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Canadian Bible Engagement Study on Huntley Street

100 Huntley Street’s Canada Day coverage included an excellent interview about the Canadian Bible Engagement Study. It’s worth the 15 minutes.

[youtube https://www.youtube.com/watch?v=kX3SZmjwJEE]

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Bible Reading in Canada

According to the Canadian Bible Engagement Study (May 2014), 55% of Canadians never read the Bible, 28% seldom read the Bible, 7% read it a few times a year, and 11% read it once a week or more frequently.

How do these statistics compare with Bible reading in the past? In the 1993 national survey by the Angus Reid Group, 20% of Canadians read the Bible once a week or more frequently. That means that weekly-daily Bible reading has gone down by 45% in the last 20 years.

Regular Bible reading is a rarity. In 1993 there were 9% of Canadians who read the Bible daily. This has dropped by more than 50% in the past twenty years to just 4% of Canadians reading the Bible on a daily basis.

The decline in Bible reading differs across denominational traditions. In 1993 eighteen percent of Catholics (English and French) read the Bible at least once a week or more frequently. By 2013 it had slumped to 5%. In 1993 nineteen percent of Mainline Protestants read the Bible at least once a week or more frequently. By 2013 it was down to 10%. Evangelicals have also seen declines. In 1993 sixty-one percent read the Bible at least once a week or more frequently. By 2013 it had fallen to 50%.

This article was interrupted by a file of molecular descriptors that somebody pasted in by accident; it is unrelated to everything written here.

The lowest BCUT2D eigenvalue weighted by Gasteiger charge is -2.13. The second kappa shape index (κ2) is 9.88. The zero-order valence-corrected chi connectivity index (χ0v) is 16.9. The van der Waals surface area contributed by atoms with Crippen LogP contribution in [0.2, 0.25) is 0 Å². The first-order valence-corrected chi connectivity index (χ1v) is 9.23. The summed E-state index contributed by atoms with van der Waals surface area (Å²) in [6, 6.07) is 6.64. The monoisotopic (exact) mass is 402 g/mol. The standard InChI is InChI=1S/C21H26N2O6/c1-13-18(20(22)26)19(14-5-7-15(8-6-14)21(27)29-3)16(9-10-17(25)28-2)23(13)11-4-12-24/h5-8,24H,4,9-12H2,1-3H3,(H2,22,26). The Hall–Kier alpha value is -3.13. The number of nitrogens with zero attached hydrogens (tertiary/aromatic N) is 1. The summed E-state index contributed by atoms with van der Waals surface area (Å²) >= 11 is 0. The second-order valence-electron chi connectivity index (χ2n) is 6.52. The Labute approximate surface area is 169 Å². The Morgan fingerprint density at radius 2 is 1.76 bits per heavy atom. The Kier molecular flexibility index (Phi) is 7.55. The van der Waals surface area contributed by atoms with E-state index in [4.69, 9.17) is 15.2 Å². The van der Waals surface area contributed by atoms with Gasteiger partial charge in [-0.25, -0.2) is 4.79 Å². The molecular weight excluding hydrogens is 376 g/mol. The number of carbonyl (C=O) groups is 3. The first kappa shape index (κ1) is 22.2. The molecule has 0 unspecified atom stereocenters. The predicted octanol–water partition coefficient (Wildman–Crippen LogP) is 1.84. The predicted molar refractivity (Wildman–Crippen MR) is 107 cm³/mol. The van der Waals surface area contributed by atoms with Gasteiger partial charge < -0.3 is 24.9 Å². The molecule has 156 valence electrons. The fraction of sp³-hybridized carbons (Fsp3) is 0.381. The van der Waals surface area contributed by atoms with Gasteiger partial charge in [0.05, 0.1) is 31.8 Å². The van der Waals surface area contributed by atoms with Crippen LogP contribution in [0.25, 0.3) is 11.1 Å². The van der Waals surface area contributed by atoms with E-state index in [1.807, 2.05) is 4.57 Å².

Many assume that the decline in Bible reading is age related. The common perception is that older people read the Bible more frequently and younger people are less likely to read it. This was true for weekly Bible reading in 1996 (12% for 18-34 year olds, 20% for 35-54 year olds, and 28% for those older than 55) but is no longer true today (10% for 18-34 year olds, 10% for 35-54 year olds, and 12% for those older than 55) That is, age is no longer a factor in Bible reading frequency.